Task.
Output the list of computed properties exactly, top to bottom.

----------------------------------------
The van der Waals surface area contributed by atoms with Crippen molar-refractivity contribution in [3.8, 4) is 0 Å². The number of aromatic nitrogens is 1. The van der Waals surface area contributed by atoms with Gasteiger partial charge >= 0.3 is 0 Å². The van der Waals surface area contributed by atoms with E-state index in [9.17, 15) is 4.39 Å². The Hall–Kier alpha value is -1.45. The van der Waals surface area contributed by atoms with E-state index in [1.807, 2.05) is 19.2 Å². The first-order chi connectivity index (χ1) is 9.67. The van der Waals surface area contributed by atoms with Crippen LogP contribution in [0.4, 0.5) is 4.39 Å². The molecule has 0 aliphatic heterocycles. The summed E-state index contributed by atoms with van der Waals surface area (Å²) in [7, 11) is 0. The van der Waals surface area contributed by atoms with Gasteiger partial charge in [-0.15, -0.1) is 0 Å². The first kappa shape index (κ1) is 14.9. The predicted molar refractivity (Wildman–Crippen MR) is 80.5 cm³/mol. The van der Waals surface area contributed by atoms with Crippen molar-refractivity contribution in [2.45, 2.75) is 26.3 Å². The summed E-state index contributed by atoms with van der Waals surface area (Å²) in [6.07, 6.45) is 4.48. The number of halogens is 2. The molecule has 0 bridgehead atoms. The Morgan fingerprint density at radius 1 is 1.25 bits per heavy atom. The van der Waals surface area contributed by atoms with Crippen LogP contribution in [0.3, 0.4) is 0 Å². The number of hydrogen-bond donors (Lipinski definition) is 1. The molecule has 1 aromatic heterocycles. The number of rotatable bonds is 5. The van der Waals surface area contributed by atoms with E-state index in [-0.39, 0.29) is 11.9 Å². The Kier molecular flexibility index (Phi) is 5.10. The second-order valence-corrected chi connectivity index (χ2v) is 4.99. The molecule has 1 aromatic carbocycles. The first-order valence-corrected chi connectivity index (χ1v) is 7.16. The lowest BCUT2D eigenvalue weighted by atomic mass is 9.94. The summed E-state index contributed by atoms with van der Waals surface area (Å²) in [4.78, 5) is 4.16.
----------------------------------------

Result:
The van der Waals surface area contributed by atoms with Crippen molar-refractivity contribution in [3.8, 4) is 0 Å². The number of aromatic nitrogens is 1. The van der Waals surface area contributed by atoms with Gasteiger partial charge >= 0.3 is 0 Å². The van der Waals surface area contributed by atoms with E-state index in [9.17, 15) is 4.39 Å². The Hall–Kier alpha value is -1.45. The van der Waals surface area contributed by atoms with E-state index in [1.807, 2.05) is 19.2 Å². The first-order chi connectivity index (χ1) is 9.67. The van der Waals surface area contributed by atoms with Crippen LogP contribution in [0.4, 0.5) is 4.39 Å². The molecule has 0 aliphatic heterocycles. The summed E-state index contributed by atoms with van der Waals surface area (Å²) in [7, 11) is 0. The van der Waals surface area contributed by atoms with Gasteiger partial charge in [-0.15, -0.1) is 0 Å². The first kappa shape index (κ1) is 14.9. The predicted molar refractivity (Wildman–Crippen MR) is 80.5 cm³/mol. The van der Waals surface area contributed by atoms with Crippen molar-refractivity contribution in [2.45, 2.75) is 26.3 Å². The summed E-state index contributed by atoms with van der Waals surface area (Å²) in [6.07, 6.45) is 4.48. The number of halogens is 2. The molecule has 0 bridgehead atoms. The Morgan fingerprint density at radius 1 is 1.25 bits per heavy atom. The van der Waals surface area contributed by atoms with Crippen LogP contribution in [0.3, 0.4) is 0 Å². The number of hydrogen-bond donors (Lipinski definition) is 1. The molecule has 1 aromatic heterocycles. The number of rotatable bonds is 5. The van der Waals surface area contributed by atoms with E-state index in [-0.39, 0.29) is 11.9 Å². The Kier molecular flexibility index (Phi) is 5.10. The second-order valence-corrected chi connectivity index (χ2v) is 4.99. The molecule has 1 aromatic carbocycles. The first-order valence-corrected chi connectivity index (χ1v) is 7.16. The lowest BCUT2D eigenvalue weighted by atomic mass is 9.94. The summed E-state index contributed by atoms with van der Waals surface area (Å²) in [4.78, 5) is 4.16.